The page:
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Tuesday, 23 November 2010

Dramas at Synod

Arriving as a newbie at Synod can be quite frightening. So many people, procedures; standing orders, and members standing to contend with.

As part of the induction for new members, a dramatised and light-hearted example of a synod debate, with full commentary, helped members to understand synodical processes. When I first joined synod 5 years ago, I found a similar presentation very helpful, and many new members I have spoken to found this one similarly so.

Actually, it was such a useful case-study in debating procedure, that I managed to procure a copy of the script, and the permission to publish it. It may well be an aid to Diocesan Synod members too, especially the Chairs of House of Laity and Clergy.

Here are a couple of snippets:

Margery Kempe: Margery Kempe, Norwich, 1438. Mr. Chair, I am delighted to move this motion in my name. The Joint Ecumenical commission for motherhood and apple pie has spent the last two years considering both motherhood and apple pie from a variety of angles, as detailed in GS 1592…

Narrator: You will have noticed that she correctly started her speech by addressing the Chair. All speeches should be addressed to the Chair: only the person in the Chair addresses the Synod directly. After the opening speech the debate will be opened up to members... [etc.]


Narrator: Let’s hear how the first speaker gets on.

Hilda of Whitby: Hilda of Whitby, Religious Communities, 680. There are two points I want to make. First, in GS 1592 paragraph 23…

Narrator: Now this is good start – short, sharp, focused and directly to the point.

HW: … I could say more, but as the amber light has come on, I would say in conclusion that my main points are these … [etc.]

Other participants include (!):
Thomas Aquinas, Julian of Norwich, Catherine Parr, Hieronymous Bosch & Richard Hooker

Download the full sketch here, or continue reading it below the fold:

Alastair Cutting 96 Chichester


Cast in order of appearance

Registrar 1                                   
Staff member                                   
Chair 1                                   
Margery Kempe                        MK                       
Hilda of Whitby                        HW
Thomas Aquinas                        TA                       
Chair 2                                               
Julian of Norwich                        JN           
Catherine Parr                                    CP                       
Hieronymous Bosch                        HB                                   
Richard Hooker                        RH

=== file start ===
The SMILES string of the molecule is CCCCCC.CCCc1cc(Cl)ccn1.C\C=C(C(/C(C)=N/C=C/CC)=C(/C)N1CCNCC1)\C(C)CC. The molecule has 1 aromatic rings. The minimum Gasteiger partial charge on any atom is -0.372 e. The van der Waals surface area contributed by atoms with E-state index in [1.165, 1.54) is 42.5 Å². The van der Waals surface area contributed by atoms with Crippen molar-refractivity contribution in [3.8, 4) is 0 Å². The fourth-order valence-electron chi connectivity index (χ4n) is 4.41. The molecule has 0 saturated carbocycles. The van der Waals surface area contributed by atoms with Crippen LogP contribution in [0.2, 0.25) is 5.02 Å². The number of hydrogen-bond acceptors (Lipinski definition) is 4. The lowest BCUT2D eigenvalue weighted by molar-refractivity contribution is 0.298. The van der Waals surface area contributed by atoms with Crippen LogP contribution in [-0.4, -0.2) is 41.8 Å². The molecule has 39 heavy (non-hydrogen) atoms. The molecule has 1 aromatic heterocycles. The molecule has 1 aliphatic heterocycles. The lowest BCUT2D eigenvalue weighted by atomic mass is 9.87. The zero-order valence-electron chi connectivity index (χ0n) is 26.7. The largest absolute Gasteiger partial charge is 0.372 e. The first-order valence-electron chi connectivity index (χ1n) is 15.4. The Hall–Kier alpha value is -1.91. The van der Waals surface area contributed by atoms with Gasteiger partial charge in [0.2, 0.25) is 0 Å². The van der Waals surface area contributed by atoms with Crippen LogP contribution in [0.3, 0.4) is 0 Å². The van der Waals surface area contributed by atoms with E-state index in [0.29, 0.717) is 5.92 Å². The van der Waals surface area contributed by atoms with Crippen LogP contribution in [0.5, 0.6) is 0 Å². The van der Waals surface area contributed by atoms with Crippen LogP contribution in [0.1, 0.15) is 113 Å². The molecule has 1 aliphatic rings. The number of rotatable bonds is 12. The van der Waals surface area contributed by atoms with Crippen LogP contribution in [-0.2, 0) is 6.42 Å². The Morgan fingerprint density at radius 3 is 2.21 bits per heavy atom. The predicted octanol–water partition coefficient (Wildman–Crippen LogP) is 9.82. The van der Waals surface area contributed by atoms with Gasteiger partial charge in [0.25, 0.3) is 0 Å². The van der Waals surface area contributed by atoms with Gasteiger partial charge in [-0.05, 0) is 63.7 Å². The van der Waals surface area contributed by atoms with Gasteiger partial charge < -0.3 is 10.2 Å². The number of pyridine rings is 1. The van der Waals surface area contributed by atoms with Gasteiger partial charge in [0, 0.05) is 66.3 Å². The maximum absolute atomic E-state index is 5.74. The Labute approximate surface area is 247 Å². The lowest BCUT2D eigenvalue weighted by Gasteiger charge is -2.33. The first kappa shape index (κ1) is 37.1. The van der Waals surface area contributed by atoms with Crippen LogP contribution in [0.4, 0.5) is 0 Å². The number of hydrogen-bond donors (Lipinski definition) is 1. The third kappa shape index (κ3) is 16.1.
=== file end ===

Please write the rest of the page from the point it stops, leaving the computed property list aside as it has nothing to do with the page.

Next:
Member 1 (p.3)                       
Member 2 (pp.11-12)                       
Archbishop of Canterbury             ABC

Set in the Synod chamber.

Narrator:            I will be your guide through the wonderful world of Synod. So come with me as we examine the dos and don’ts and unravel the sacred mystery that is General Synod. The alert amongst you, sorry, a silly thing to say immediately after lunch, will have noticed how I started speaking. The first rule for the Synod orator; start with your name, diocese and Synod number. Your number will then be up, …on the electronic display so everyone can identify who is speaking

                        Let’s first get our bearings. Above us (pointing) is the Public Gallery, except for the rows of desks in the gallery to my left which is the Press Gallery, remember to smile to the camera! You may sit in the Public Gallery if you want, but this is not to be encouraged, and you certainly cannot speak or vote in a show of hands from there, for that you must be on the floor of Synod, that is the massed ranks of seats in front of me. The Archbishops, if not in the Chair, will sit here and the other Officers of the Synod, (the Prolocutors, the Chair and Vice Chair of the House of Laity and the Secretary General and Clerk to the Synod) will sit in the seats similarly placed on the opposite side of the platform. The House of Bishops usually occupies the first two circles of seats in the centre of the chamber, yes, just w
here you are sitting madam!

Staff member comes on and rings the five minute bell

Narrator:            Now that bell is to get us under starter’s orders. It’s rung with gusto five minutes before every sitting starts. So we have a few more minutes yet, so as I was saying, the seats behind the platform are reserved for staff or in the case of the tables immediately behind me, for the members and staff responsible for the business under consideration.

                        Now, papers! You should bring with you the relevant papers for the day’s debates. As you come into the chamber, you will find more to add to your collection. (Holding up each) Of most immediate use will be the dark yellow Order Paper for the sitting that is about to start. This brings together in one document all the motions and amendments that are to be debated at that sitting, very useful. There may also be pale yellow Notice Papers giving you information of various kinds, most importantly notice of amendments received relating to forthcoming debates. You may also pick up a green Financial Statement from time to time, which, if required, will give you an estimate of the likely cost of implementing something that you are about to debate.

                        I hope that sets the scene, more later, but I’d better stop now, as we are about to get underway. In a moment the platform party will come on and the sitting will start with standing, if you see what I mean. Always stand when the platform party come on, it shows them you’re awake. Jump up, here they come.